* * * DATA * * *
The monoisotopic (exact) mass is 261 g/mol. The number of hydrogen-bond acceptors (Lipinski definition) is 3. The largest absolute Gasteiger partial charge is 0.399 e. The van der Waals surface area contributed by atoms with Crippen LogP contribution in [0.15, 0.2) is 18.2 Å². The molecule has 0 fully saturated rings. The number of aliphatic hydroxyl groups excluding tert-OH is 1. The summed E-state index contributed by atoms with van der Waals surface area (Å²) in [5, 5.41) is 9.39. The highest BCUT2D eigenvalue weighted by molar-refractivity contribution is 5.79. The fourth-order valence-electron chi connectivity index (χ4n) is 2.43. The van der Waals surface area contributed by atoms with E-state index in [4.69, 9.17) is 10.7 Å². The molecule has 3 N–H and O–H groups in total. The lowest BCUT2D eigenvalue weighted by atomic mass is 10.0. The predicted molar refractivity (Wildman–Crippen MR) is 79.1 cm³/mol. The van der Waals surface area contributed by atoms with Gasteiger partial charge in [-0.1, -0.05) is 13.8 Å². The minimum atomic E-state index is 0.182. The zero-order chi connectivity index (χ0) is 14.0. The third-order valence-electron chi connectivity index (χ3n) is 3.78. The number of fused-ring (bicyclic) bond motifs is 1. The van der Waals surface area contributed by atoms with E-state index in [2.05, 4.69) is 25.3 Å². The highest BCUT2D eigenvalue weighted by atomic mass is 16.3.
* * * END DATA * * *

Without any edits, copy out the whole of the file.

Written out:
The monoisotopic (exact) mass is 261 g/mol. The number of hydrogen-bond acceptors (Lipinski definition) is 3. The largest absolute Gasteiger partial charge is 0.399 e. The van der Waals surface area contributed by atoms with Crippen LogP contribution in [0.15, 0.2) is 18.2 Å². The molecule has 0 fully saturated rings. The number of aliphatic hydroxyl groups excluding tert-OH is 1. The summed E-state index contributed by atoms with van der Waals surface area (Å²) in [5, 5.41) is 9.39. The highest BCUT2D eigenvalue weighted by molar-refractivity contribution is 5.79. The fourth-order valence-electron chi connectivity index (χ4n) is 2.43. The van der Waals surface area contributed by atoms with E-state index in [4.69, 9.17) is 10.7 Å². The molecule has 3 N–H and O–H groups in total. The lowest BCUT2D eigenvalue weighted by atomic mass is 10.0. The predicted molar refractivity (Wildman–Crippen MR) is 79.1 cm³/mol. The van der Waals surface area contributed by atoms with Gasteiger partial charge in [-0.1, -0.05) is 13.8 Å². The minimum atomic E-state index is 0.182. The zero-order chi connectivity index (χ0) is 14.0. The third-order valence-electron chi connectivity index (χ3n) is 3.78. The number of fused-ring (bicyclic) bond motifs is 1. The van der Waals surface area contributed by atoms with E-state index in [2.05, 4.69) is 25.3 Å². The highest BCUT2D eigenvalue weighted by atomic mass is 16.3.